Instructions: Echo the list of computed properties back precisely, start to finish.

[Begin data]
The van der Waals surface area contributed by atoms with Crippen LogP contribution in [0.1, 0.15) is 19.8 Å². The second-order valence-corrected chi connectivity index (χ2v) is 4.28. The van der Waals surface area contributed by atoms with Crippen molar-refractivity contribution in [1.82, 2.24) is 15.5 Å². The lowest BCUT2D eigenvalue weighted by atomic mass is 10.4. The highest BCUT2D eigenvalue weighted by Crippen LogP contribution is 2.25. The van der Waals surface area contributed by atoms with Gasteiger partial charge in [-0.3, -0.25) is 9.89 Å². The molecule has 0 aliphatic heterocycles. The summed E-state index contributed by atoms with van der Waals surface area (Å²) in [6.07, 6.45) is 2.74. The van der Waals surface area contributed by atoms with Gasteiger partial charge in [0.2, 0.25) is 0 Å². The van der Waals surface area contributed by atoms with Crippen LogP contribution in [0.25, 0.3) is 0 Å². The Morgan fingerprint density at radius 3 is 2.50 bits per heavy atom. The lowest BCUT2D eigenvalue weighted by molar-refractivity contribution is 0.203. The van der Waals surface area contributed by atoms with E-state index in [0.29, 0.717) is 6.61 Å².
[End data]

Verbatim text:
The van der Waals surface area contributed by atoms with Crippen LogP contribution in [0.1, 0.15) is 19.8 Å². The second-order valence-corrected chi connectivity index (χ2v) is 4.28. The van der Waals surface area contributed by atoms with Crippen molar-refractivity contribution in [1.82, 2.24) is 15.5 Å². The lowest BCUT2D eigenvalue weighted by atomic mass is 10.4. The highest BCUT2D eigenvalue weighted by Crippen LogP contribution is 2.25. The van der Waals surface area contributed by atoms with Gasteiger partial charge in [-0.3, -0.25) is 9.89 Å². The molecule has 0 aliphatic heterocycles. The summed E-state index contributed by atoms with van der Waals surface area (Å²) in [6.07, 6.45) is 2.74. The van der Waals surface area contributed by atoms with Gasteiger partial charge in [0.2, 0.25) is 0 Å². The van der Waals surface area contributed by atoms with Crippen LogP contribution in [0.25, 0.3) is 0 Å². The Morgan fingerprint density at radius 3 is 2.50 bits per heavy atom. The lowest BCUT2D eigenvalue weighted by molar-refractivity contribution is 0.203. The van der Waals surface area contributed by atoms with E-state index in [0.29, 0.717) is 6.61 Å².